After overnight incubation (37°C, 95% O2, 5% CO2), cells were trypsinized (0.25% Trypsin/1 mmol/L EDTA), pelleted, and resuspended in serum-free MEM. The recipient animals were reanesthetized, and the chest was opened through an intercostal incision. Cells or medium were injected into the center of the infarct area with a 26-gauge needle bent at an angle of 45°, 3 mm from the tip. This configuration was designed to facilitate injection into the infarct. The range in numbers of cells injected was constrained by neonatal tissue availability.
In Vivo Hemodynamics, Ventriculography, Ejection Fraction, and Segmental Wall Motion Analysis
Hemodynamic and LV angiographic measurements were done 6 months after cell transplantation. Rats were anesthetized as described above, intubated, and ventilated. The right carotid artery was cannulated by a 2F high-fidelity, catheter-tipped micromanometer (model SPR-407, Millar, Inc) and after advancement into the thorax was used to record ascending aortic and LV pressures. Pressure pulses were then digitized and processed. For contrast angiography, 250 μL of nonionic contrast was injected into the jugular vein over a period of 1 to 2 seconds, and video images were acquired on half-inch super-VHS videotape at 30 frames per second under constant fluoroscopy with the XiScan 1000 C-arm x-ray system (XiTec, Inc; 3-inch field of view, anterior-posterior and lateral projections). Later, the interlaced video images were edited and digitally processed off-line (Silicon Graphics R10000 system, Motif 6.5 operating system) with a resolution matrix of 512×512 pixels, 256 shades of gray, 60 fields per second. LV volumes were calculated by means of both the biplane area-length and modified Simpson’s rule methods.5 Segmental wall motion was examined in anteroposterior and in right lateral views by determining 100 chords around the LV chamber perimeter (Sheehan centerline method6) and by sequential decile averaging starting at the free wall end of the mitral annulus and proceeding clockwise to the opposite end of the mitral annulus. The myocardial infarct zone in vivo, as a fraction of the LV perimeter, was estimated angiographically for each animal by sequentially interrogating the centerline chords from 1 to 100; the first and last chords with a fractional shortening of 0.005 were taken as the beginning and end of the infarct zone, respectively. All functional parameters derived from hemodynamic measurements and LV angiograms were analyzed in a blinded manner.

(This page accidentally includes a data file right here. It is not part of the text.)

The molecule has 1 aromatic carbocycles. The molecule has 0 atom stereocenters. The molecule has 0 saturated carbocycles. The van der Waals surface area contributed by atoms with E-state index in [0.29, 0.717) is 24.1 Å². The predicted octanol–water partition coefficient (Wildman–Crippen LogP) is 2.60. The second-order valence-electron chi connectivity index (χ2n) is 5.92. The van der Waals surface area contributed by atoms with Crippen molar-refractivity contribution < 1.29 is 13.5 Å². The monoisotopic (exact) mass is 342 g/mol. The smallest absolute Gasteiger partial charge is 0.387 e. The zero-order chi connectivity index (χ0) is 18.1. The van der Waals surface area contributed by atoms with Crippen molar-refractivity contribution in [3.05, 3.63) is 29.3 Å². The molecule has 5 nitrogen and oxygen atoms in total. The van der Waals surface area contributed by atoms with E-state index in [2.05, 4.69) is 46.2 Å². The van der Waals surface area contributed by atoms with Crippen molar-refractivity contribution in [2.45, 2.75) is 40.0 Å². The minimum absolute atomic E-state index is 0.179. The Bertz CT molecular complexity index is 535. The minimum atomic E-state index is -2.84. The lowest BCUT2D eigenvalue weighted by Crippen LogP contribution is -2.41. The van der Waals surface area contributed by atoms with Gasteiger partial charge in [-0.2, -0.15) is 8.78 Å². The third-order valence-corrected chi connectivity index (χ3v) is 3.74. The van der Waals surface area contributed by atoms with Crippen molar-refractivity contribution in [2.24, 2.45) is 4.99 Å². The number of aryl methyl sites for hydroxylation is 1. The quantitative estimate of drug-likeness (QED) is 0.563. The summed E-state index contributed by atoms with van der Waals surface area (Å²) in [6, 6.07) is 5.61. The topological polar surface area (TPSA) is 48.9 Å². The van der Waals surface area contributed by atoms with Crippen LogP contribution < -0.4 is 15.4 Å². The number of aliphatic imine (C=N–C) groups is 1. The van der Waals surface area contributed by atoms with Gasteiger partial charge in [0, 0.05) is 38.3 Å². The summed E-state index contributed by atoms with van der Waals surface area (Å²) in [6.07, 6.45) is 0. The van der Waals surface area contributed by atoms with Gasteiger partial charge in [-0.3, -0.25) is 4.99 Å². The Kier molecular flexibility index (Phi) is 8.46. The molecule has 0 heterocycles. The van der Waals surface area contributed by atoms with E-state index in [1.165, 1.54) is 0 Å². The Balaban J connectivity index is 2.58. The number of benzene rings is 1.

LV Volumes, Infarct Sizes, and Wall Thickness of Explanted Hearts
Left ventricular volumes, infarct sizes, and wall thickness of the explanted hearts were measured as described previously.4 The LV was pressure-fixed in formalin, and volume was assessed by filling the cavity with water.
The hearts were cut parallel to the atrioventricular groove and into 4 slices. Tissue slices were processed for paraffin embedding, sectioned (5-μm thickness), and stained with hematoxylin and eosin. Projected histological images of 2 slices from the center of the infarct were traced, and the circumferential length occupied by noninfarcted muscle and infarct was measured. Infarct size was calculated as the percentage of the LV circumference occupied by infarct in both slices, and the average was determined for each heart. Rats with a myocardial infarct size <15% of the LV circumference were excluded.
Wall thickness was measured from histological sections in the center of each infarct, at the periphery of the infarct (right and left lateral), and in between (right and left mid-lateral), with the use of a calibrated eyepiece reticle and a ×20 objective lens.
Analysis of Cell Survival